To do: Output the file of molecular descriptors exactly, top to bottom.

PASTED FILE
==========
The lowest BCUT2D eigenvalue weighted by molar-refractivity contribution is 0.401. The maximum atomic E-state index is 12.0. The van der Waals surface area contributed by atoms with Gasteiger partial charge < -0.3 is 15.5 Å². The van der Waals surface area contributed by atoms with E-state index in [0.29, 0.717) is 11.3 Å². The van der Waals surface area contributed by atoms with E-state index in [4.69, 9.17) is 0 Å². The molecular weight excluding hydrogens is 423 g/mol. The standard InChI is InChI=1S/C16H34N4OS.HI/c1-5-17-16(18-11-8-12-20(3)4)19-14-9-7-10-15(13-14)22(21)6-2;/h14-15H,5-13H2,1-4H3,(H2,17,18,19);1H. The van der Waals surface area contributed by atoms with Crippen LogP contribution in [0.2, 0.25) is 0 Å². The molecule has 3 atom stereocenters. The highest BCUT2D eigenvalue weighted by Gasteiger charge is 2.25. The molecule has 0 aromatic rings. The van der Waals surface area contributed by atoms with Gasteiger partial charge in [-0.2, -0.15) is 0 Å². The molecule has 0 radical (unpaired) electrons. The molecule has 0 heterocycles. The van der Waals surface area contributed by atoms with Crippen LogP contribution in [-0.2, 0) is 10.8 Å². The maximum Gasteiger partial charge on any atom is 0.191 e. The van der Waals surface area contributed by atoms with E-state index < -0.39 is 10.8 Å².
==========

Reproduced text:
The lowest BCUT2D eigenvalue weighted by molar-refractivity contribution is 0.401. The maximum atomic E-state index is 12.0. The van der Waals surface area contributed by atoms with Gasteiger partial charge < -0.3 is 15.5 Å². The van der Waals surface area contributed by atoms with E-state index in [0.29, 0.717) is 11.3 Å². The van der Waals surface area contributed by atoms with E-state index in [4.69, 9.17) is 0 Å². The molecular weight excluding hydrogens is 423 g/mol. The standard InChI is InChI=1S/C16H34N4OS.HI/c1-5-17-16(18-11-8-12-20(3)4)19-14-9-7-10-15(13-14)22(21)6-2;/h14-15H,5-13H2,1-4H3,(H2,17,18,19);1H. The van der Waals surface area contributed by atoms with Crippen LogP contribution in [0.2, 0.25) is 0 Å². The molecule has 3 atom stereocenters. The highest BCUT2D eigenvalue weighted by Gasteiger charge is 2.25. The molecule has 0 aromatic rings. The van der Waals surface area contributed by atoms with Gasteiger partial charge in [-0.2, -0.15) is 0 Å². The molecule has 0 radical (unpaired) electrons. The molecule has 0 heterocycles. The van der Waals surface area contributed by atoms with Crippen LogP contribution in [-0.2, 0) is 10.8 Å². The maximum Gasteiger partial charge on any atom is 0.191 e. The van der Waals surface area contributed by atoms with E-state index < -0.39 is 10.8 Å².